“Thank you for grooming one of my lambs.”
A scene from that quirky 1993 movie Household Saints had been on my mind, and I found myself watching well beyond the part I intended to revisit. I made it to the scene in which devout, young Theresa has a vision as she irons her friend’s (hideous) shirt: Jesus himself has come to keep her company! Movie Jesus, with his British accent and blue eyes, a thorny crown nestled into his blond curls. Jesus, who admits to being tired of wearing the same robes he was buried in (keeps the angels from getting sentimental about humanity), thanks his devoted servant for tending one of his lambs.
“Your child mentioned she doesn’t have her composition books yet. We’ve begun using these to take notes.”
Having a little trouble keeping my own lambs tended, it seems. The email from the teacher several days into their first week was thoughtfully worded, with an offer to provide supplies if helpful. My fourth grader had reminded me that she needed a few items—the school list had been revised in light of virtual learning, and I’d started the task online but hadn’t followed through. She wasn’t embarrassed or behind, just mildly annoyed at Mom’s lag time. I’m glad for her confidence in speaking up for herself, telling her new teacher what she needed.
Sometimes the last minute is the only minute you have. I haven’t forgotten the Valentine’s Day the year—actually, the week—we moved across states to our current home. That was a 9pm trip to Walgreen’s for whatever they still had the night before the class party. I snagged the emoji-themed box, only to discover later that they were all emojis puking rainbows. Here, kiddo, make friends. Perhaps some other children like vomit, too.
Today, September 8, is the Feast of the Nativity of the Blessed Virgin Mary. For many, it’s a day of devotion to Mary, celebrating an innocence that reads as suitability for her later calling as the one to whom Jesus was born. The feast is celebrated across many cultures, often involving harvest thanksgivings, with festive meals of grains, vegetables, and fruits. Images might include scenes of Mary’s birth, or depictions of her as a toddler or child. Apocryphal stories tell of her parents Joachim and Anna, whose lament for a child results in the birth of Mary as a blessing and an answered prayer.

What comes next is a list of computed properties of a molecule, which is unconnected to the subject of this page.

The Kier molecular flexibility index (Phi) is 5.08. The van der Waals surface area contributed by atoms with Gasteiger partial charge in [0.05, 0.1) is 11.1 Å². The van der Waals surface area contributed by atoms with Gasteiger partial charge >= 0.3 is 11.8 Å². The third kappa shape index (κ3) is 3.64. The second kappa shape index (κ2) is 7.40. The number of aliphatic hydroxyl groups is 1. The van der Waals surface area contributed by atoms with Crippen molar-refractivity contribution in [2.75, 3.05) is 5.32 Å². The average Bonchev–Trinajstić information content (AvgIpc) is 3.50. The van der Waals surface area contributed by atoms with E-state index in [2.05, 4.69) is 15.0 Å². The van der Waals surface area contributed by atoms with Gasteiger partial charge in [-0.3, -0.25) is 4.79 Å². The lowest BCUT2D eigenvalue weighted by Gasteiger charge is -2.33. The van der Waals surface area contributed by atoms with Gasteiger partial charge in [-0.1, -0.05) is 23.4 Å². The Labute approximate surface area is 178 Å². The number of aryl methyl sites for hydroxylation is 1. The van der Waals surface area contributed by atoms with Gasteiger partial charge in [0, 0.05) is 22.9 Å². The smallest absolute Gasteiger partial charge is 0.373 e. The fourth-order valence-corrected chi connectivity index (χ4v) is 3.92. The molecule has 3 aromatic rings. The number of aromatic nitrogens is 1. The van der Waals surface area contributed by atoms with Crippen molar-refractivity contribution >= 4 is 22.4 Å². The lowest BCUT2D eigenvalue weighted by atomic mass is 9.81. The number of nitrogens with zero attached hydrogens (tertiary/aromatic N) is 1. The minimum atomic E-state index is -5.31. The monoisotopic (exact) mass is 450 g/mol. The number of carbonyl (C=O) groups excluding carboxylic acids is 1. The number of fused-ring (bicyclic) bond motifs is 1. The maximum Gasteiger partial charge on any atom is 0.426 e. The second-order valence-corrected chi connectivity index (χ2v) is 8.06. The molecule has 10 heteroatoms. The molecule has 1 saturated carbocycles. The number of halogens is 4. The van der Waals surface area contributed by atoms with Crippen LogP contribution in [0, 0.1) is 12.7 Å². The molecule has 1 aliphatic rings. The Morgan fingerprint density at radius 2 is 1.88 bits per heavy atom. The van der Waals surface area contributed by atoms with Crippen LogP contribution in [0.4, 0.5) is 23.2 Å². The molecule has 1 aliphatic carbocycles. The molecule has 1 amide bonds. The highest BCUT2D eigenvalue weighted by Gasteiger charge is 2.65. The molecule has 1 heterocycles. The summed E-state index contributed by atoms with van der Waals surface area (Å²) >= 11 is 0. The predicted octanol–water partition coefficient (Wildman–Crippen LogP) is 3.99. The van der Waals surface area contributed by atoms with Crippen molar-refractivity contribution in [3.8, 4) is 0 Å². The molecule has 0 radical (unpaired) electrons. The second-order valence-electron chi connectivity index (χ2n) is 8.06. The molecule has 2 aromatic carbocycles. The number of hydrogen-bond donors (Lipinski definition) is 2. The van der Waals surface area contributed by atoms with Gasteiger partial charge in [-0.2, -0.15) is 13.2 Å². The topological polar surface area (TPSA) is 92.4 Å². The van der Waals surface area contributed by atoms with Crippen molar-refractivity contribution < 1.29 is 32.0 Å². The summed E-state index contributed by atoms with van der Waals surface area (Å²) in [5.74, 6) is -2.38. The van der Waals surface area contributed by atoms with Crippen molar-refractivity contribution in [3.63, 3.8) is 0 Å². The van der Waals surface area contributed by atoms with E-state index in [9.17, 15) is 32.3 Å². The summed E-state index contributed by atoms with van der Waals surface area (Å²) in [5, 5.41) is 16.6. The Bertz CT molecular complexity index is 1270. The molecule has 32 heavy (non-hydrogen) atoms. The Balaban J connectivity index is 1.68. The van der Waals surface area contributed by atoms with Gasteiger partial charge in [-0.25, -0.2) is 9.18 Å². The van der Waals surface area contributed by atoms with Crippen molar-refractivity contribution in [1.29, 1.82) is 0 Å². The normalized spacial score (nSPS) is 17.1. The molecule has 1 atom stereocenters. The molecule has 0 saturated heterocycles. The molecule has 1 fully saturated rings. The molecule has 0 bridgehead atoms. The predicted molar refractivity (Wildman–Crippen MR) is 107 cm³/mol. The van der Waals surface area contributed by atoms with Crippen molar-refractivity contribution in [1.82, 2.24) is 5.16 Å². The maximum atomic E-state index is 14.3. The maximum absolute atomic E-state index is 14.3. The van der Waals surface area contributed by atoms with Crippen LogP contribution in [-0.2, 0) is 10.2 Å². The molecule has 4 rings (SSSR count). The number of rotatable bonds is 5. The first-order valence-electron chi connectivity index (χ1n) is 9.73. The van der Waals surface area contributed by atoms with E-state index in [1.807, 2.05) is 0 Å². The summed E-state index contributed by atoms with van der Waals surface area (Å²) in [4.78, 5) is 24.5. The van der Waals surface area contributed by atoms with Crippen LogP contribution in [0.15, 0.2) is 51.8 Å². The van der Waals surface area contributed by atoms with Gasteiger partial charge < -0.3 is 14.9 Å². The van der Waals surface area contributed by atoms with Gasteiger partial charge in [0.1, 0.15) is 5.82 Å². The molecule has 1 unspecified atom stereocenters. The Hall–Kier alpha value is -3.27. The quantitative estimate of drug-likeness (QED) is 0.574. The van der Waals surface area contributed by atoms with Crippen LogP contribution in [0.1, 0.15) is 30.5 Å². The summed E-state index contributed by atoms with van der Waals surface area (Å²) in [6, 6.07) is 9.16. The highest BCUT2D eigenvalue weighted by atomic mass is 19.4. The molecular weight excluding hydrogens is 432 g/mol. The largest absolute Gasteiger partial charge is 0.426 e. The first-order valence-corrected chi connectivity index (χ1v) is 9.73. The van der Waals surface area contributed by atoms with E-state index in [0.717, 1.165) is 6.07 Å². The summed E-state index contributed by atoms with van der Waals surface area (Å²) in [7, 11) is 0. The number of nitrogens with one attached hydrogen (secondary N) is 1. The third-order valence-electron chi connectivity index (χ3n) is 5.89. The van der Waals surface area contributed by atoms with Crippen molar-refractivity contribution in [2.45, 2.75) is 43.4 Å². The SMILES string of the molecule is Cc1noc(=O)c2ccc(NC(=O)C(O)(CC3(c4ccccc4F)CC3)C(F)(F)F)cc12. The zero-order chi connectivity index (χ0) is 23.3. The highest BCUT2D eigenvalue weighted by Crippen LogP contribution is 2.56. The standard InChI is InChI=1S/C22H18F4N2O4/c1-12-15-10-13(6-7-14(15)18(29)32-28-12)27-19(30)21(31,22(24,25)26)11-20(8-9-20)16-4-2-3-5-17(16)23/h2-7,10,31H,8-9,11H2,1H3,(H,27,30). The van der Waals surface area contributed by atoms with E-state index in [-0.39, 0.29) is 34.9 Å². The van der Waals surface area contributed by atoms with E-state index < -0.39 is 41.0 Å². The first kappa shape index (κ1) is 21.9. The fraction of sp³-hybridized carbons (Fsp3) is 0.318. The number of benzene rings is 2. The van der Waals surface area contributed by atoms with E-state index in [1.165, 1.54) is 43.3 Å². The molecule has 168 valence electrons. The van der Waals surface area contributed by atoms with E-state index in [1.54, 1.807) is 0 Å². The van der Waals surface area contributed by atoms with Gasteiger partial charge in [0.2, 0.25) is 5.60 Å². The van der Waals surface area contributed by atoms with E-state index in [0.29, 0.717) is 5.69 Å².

The care with which Christian tradition has treated Mary’s origin story interests me; there is plentiful and sincere devotion to the idea that the mother of Jesus was herself extraordinary, even from conception. That to be worthy of bearing Jesus, she was like no one else. Hold that thought—it’s not a light one.
In a tender scene in Household Saints, an elementary-aged and very pious Theresa is heartbroken that a spiritual gift she had hoped for has not come to pass. Her mother—impatient with religion’s spotty record on answered prayers—takes her daughter’s pain seriously. She recounts something the nuns told her when she was growing up, an imagined scene in which Mary grabs the wing of the angel Gabriel as he turns to depart after the Annunciation.
Mary: Excuse me, but this thing that is happening to me, is it a miracle?
Gabriel: Oh, yes.
Mary: And this baby that I’m giving birth to, will that be a miracle too?
Gabriel: Oh, yes, that’s always a miracle, but this birth will be the greatest one of all. You know, Madonna—miracles are all around us, but life is too short to sit around and wait for them. We are the ones who must seek them out.
I love this scene, where skeptical mother meets wholehearted girl. Mom is both authentic and generous, moving toward her daughter. Are we ever worthy of our children? We do the best we can. And our children challenge and astonish us, miracles that they are, inviting us to meet them in an unselfconscious place. To trust, to delight, to believe.
I completed that order of missing school supplies so things would be ready for school in the morning; it was a dumb, small order. I had to (had to) include donuts and a baby toy to reach the minimum threshold for delivery.
It was almost 9pm when the goods came. The kids were in bed, the baby sleeping, a good soul had shopped on my behalf. On the porch next to my Target bags was a handwritten note from my Shipt shopper, with a bag of cookies and bottle of hand sanitizer. Humbling.
Thank you for tending my lambs. Movie Jesus had multiplied the shirt Theresa was ironing like loaves and fishes until there were hundreds of red and white shirts everywhere, a blessed miracle sought and found in the ordinary task at hand.